Announcing the Inaugural Triennial of Asia, a Festival of Art, Ideas, and Innovation
Asia Society’s inaugural Triennial of Asia, a festival of art, ideas, and innovation, will be launched in spring 2020. This first edition of the Triennial will include a multi-venue exhibition, policy discussions, forums, and performances. The centerpiece of the Triennial, an exhibition entitled We Do Not Dream Alone, will open to the public on June 5, 2020 and continue through August 9. It will be the first recurring multi-venue, multimedia exhibition initiative in the United States dedicated to contemporary art from and about Asia.
The Triennial exhibition has been conceived of as a city-wide platform that will provide a unique forum for intellectual exchange about and direct engagement with the rich tapestry of Asian cultures that make up a significant, yet historically less understood demographic within New York City. The festival will bring together around forty artists with scientists, policy analysts, and thought leaders from countries spanning Asia, Australia, the Middle East, Europe, and the Americas. We Do Not Dream Alone alludes to the acts of personal and communal dreaming and imagining that are central to artistic practice and to humanity itself. The Triennial will be free at all locations for New Yorkers and tourists alike. A roster of free public programs and community outreach initiatives will be organized during the course of the exhibition to enhance the reception and understanding of the works on view for visitors.
The Triennial is organized by Boon Hui Tan, Vice President of Global Arts and Cultural Programs, and Director of Asia Society Museum; and Michelle Yun, Senior Curator of Modern and Contemporary Art.
Boon Hui Tan is Vice President for Global Arts and Cultural Programs, and Director of Asia Society Museum, where he leads the organization’s global arts and cultural activities spanning visual arts, performing arts, literary arts, and film. As museum director, he oversees Asia Society Museum’s acclaimed exhibition programs and the Asia Society Museum Collection, which comprises the Mr. and Mrs. John D. Rockefeller 3rd Collection of traditional Asian art and the contemporary art collection of works by Asian and Asian American artists. Additionally, he oversees Asia Society Museum’s Arts & Museum Summit. Prior to this, he was Assistant Chief Executive (Museum & Programs) at the National Heritage Board (NHB) in Singapore, where he oversaw exhibitions, programs, and outreach events across the Board’s museums, institutions, and divisions. In 2015, he was Artistic Director for Singapour en France, le Festival, the largest multidisciplinary presentation of contemporary culture from Singapore and Southeast Asia in France. As a curator and programmer, his research and writing interests focus on the contemporary artistic expressions of Southeast Asia and Asia, and the remaking of traditions among artists of today. Tan is a founding board member of the International Biennial Association. He was Director of the Singapore Art Museum from 2009 to 2013, where he led the transformation of the museum into a contemporary art institution focused on Southeast Asia and assembled the largest public collection of contemporary art from the region. He was concurrently Director of the Organising Secretariat for the Singapore Biennale 2011. He initiated the regional focus and group curating approach which became the distinguishing feature of the Singapore Biennale 2013: If the World Changed, and served as a cocurator and Project Director.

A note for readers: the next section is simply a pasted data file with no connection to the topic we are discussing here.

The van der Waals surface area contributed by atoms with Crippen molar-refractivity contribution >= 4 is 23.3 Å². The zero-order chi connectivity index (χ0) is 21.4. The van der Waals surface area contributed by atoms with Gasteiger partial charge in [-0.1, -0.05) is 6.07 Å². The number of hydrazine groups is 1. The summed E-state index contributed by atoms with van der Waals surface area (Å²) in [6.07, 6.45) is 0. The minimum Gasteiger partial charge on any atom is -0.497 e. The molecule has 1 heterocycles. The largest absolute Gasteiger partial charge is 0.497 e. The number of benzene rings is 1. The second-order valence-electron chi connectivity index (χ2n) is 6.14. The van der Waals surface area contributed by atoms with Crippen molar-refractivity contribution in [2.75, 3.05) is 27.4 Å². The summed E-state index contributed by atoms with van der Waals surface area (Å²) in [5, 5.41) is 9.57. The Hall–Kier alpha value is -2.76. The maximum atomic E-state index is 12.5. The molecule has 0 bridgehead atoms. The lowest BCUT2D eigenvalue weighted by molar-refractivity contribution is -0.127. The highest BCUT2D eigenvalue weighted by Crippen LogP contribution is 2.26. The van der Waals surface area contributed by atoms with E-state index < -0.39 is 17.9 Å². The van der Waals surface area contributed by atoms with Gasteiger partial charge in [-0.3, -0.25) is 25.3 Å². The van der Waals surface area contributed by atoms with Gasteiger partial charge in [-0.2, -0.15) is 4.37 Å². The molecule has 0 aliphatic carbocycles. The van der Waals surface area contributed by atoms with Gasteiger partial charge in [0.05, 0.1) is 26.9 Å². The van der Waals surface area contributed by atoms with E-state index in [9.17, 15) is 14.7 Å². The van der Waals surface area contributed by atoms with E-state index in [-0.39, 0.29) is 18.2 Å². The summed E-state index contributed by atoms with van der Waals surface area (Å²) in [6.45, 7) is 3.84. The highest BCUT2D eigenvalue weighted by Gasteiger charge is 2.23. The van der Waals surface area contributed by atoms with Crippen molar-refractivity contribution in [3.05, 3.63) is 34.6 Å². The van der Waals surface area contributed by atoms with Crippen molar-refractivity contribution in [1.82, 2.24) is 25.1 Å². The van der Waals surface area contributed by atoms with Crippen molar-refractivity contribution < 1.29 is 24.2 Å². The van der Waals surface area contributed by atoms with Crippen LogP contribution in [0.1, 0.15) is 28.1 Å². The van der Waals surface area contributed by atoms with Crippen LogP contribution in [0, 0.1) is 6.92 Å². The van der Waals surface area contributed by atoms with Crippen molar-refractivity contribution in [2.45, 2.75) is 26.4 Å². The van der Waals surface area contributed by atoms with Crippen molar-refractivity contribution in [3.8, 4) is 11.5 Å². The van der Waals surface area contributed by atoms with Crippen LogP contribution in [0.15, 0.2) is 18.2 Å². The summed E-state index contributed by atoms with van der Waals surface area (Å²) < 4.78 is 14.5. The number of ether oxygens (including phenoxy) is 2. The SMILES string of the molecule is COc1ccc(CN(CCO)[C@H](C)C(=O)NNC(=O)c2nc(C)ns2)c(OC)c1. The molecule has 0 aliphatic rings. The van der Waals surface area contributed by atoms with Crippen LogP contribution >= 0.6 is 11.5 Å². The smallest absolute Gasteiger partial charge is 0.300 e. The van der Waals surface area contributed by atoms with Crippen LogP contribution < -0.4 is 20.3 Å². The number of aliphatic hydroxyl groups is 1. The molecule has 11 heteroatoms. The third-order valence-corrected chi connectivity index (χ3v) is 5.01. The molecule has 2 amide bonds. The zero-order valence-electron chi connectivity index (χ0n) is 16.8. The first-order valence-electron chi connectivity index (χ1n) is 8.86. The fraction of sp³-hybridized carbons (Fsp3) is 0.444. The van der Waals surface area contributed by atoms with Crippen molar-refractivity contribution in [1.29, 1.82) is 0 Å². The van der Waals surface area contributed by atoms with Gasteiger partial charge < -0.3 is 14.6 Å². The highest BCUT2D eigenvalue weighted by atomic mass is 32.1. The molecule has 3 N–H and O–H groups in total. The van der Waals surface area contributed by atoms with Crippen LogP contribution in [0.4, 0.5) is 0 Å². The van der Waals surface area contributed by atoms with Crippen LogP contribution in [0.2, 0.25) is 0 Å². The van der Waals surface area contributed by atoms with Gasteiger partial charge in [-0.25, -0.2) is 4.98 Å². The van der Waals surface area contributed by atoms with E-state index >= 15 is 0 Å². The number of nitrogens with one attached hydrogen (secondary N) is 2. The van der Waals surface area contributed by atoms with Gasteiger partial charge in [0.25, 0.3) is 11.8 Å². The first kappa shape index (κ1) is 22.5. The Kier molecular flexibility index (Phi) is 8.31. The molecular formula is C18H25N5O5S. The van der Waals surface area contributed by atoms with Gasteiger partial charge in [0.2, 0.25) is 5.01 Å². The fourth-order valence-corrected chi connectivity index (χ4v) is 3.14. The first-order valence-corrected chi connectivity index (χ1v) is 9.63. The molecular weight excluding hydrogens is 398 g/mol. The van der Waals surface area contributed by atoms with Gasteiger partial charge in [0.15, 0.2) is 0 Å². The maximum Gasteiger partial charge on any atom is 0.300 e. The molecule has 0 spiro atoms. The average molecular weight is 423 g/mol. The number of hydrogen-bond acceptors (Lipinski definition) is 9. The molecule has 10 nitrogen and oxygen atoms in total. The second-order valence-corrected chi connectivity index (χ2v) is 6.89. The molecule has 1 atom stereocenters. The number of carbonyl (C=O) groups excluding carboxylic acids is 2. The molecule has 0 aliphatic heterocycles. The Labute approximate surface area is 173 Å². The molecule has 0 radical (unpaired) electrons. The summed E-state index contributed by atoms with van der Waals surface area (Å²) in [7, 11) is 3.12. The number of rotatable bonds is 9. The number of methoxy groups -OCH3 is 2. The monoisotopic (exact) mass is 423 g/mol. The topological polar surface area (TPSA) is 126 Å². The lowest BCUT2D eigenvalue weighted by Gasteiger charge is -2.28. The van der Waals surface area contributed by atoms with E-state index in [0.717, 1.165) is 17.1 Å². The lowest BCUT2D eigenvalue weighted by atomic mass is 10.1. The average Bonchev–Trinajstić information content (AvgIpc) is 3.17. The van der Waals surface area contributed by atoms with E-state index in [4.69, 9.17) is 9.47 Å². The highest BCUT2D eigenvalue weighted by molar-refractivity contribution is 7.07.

Michelle Yun is Senior Curator of Modern and Contemporary Art at Asia Society Museum. She is responsible for overseeing the modern and contemporary exhibition program and the Museum’s permanent collection of contemporary art. During her tenure,Yun has served as curator or cocurator for over twenty-five exhibitions for the institution. Yun was formerly the curator of the Hunter College Art Galleries prior to her appointment to Asia Society. She has served as the Project Director of Cai Guo-Qiang’s studio and as a Curatorial Assistant in the Department of Painting and Sculpture at The Museum of Modern Art, New York, in addition to organizing numerous independently curated exhibitions. Yun is a frequent lecturer on modern and contemporary Asian art. Her writings have been included in many publications including After Darkness: Southeast Asian Art in the Wake of History; No Limits: Zao Wou-Ki; and Nam June Paik: Becoming Robot; all of which she also co-edited; Kim Tschang Yeul; Patti Smith: 9.11 Babelogue; Cai Guo-Qiang: I Want To Believe; Benezit Dictionary of Asian Artists and The Grove Dictionary of Art (Oxford University Press); and Greater New York, published in conjunction with the 2003 exhibition organized by PS1 and The Museum of Modern Art, New York. Yun earned her MA in Modern Art and Critical Studies from Columbia University and her BA from Mount Holyoke College. She is a graduate of the Getty Leadership Institute’s Executive Education Program for Museum Leaders and sits on the Advisory Board of the Mount Holyoke College Art Museum.